Duchess of Dirt: Species bioinvasion – from foxglove to bullfrogs

Purple foxglove (Digitalis purpurea) was used medicinally in its native European regions. It likely arrived in North America in a shipment with other herbs imported from Europe. Photo via Wikimedia Commons

Leslie Cox

Special to The Record

I first wrote about species bioinvasion in a 2014 column, but based on a few finds in our garden this year, the subject bears mentioning again.

As words go, “bioinvasion” is a relatively new term. It is used to describe an invasion of any non-native species. And thanks to the global reach of human activity through all forms of transport – land, sea and air – there has been an alarming increase of exotic species introduced to foreign soils over the last couple of centuries.

Plant hunters have been hugely instrumental in eradicating botanical boundaries. They have been traipsing all over the world in search of exciting horticultural beauties and culinary delights with which to tempt home gardeners.

Purple loosestrife, Lythrum salicaria, was once native to Europe where it was valued as a medicinal herb to treat wounds, ulcers, diarrhea and dysentery. This plant found its way to North America in the late-1800s, included in a shipment of assorted herbs. (My research revealed additional benefits of purple loosestrife in treating upper respiratory infections, Crohn’s disease, irritable bowel syndrome, as well as aiding in lowering blood sugar levels…to name a few.)

Digitalis purpurea, or purple foxglove as it is known, is another plant species which was used medicinally in its native European regions. And as a medicinal herb, it is fairly safe to assume foxglove found its way to North America in a similar manner as purple loosestrife – included in a shipment with other herbs imported from Europe.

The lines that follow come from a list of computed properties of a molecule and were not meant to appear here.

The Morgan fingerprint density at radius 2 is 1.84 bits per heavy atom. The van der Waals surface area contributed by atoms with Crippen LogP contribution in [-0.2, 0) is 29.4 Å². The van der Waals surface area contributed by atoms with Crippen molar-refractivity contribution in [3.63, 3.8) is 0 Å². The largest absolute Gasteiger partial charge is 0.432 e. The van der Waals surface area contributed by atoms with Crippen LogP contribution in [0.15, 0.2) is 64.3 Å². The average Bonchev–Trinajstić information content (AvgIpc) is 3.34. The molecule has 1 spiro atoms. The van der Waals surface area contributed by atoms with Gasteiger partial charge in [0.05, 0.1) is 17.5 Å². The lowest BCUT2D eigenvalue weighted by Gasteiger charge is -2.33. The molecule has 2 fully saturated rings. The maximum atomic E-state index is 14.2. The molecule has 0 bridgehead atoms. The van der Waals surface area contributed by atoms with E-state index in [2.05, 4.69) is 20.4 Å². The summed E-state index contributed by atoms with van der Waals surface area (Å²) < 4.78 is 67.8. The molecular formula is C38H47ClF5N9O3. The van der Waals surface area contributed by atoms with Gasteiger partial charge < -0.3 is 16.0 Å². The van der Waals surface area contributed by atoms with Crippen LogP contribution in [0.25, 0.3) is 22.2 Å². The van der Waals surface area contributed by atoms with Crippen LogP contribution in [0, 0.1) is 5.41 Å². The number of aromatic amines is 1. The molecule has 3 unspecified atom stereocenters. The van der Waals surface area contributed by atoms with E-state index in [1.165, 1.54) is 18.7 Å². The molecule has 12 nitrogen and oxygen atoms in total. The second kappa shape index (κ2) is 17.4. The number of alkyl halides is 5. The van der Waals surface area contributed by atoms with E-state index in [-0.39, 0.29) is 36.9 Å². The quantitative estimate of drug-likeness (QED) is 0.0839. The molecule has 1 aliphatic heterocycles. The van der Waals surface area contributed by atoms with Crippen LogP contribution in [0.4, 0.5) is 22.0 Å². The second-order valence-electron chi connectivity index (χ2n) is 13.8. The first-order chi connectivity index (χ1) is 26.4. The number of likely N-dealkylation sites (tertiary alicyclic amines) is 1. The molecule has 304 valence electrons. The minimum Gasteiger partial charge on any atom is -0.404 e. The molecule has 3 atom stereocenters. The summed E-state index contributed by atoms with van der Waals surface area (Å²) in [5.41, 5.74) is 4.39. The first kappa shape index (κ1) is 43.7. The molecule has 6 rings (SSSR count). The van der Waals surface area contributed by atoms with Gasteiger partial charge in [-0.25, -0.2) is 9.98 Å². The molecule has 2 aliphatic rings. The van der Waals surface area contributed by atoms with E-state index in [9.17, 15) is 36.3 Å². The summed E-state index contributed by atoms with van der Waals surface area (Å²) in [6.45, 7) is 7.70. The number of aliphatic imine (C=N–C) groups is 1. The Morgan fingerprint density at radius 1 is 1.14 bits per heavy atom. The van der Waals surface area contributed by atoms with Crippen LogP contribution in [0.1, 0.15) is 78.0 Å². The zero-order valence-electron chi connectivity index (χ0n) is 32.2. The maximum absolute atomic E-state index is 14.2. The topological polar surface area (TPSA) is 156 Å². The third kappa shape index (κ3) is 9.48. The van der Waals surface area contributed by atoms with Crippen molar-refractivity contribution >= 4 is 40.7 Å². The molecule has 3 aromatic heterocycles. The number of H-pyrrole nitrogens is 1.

Then there is the Norway maple, Acer platanoides, native to central Europe and east into western Asia. It was originally introduced to North America as an ornamental replacement for the elm trees which were succumbing to the devastating Dutch elm disease. Now the Norway maple is considered an invasive pest in its own right and is banned in many parts of North America. (It is listed on the BC Invasive list as a “minor upland invasive.”) We are guilty of having this one in our garden.

The list of invasive plants goes on… but what about invasive animals?

John just spotted another American bullfrog in our garden. We also saw two others in our pond earlier this spring but could not catch them, unfortunately.

It is a royal battle with this cold-blooded amphibian. Their appetite is voracious and their breeding prowess is phenomenal. On their menu is anything they can fit in their mouth. This includes: insects, fish, snakes, other frogs (even smaller bullfrogs), small mammals, and birds – even ducklings. Of great concern is their appetite for our native frog species, such as the red-legged which is on the BC Blue List. (The Blue List contains species whose population decline is “of concern.”)

As for procreation abilities, female American bullfrogs lay roughly 25,000 eggs per year compared to the 6,000 eggs laid by the red-legged frog. Upsetting. And to think all of this started with a culinary desire for frog legs.

Early in the 20th century, someone imported a few bullfrogs to B.C. from their native eastern North America with a plan of raising them for the restaurant trade. Suffice to say, the delicacy did not take off and they escaped into the wild where they have become a real problem. (It is now illegal to release American bullfrogs into the wild. If you have them in your garden, they must be dispatched with… if you get my drift.)

Oh, and I forgot to mention… these bullfrogs have few predators in our region. They have a nasty taste which deters all the usual prey species who like to dine on frogs. As you can see, that leaves the onus of eradication up to us. Time to acquire a taste for frogs’ legs, me thinks.

Leslie Cox co-owns Growing Concern Cottage Garden in Black Creek. Her website is at www.duchessofdirt.ca and her column appears every second Thursday in The Record.

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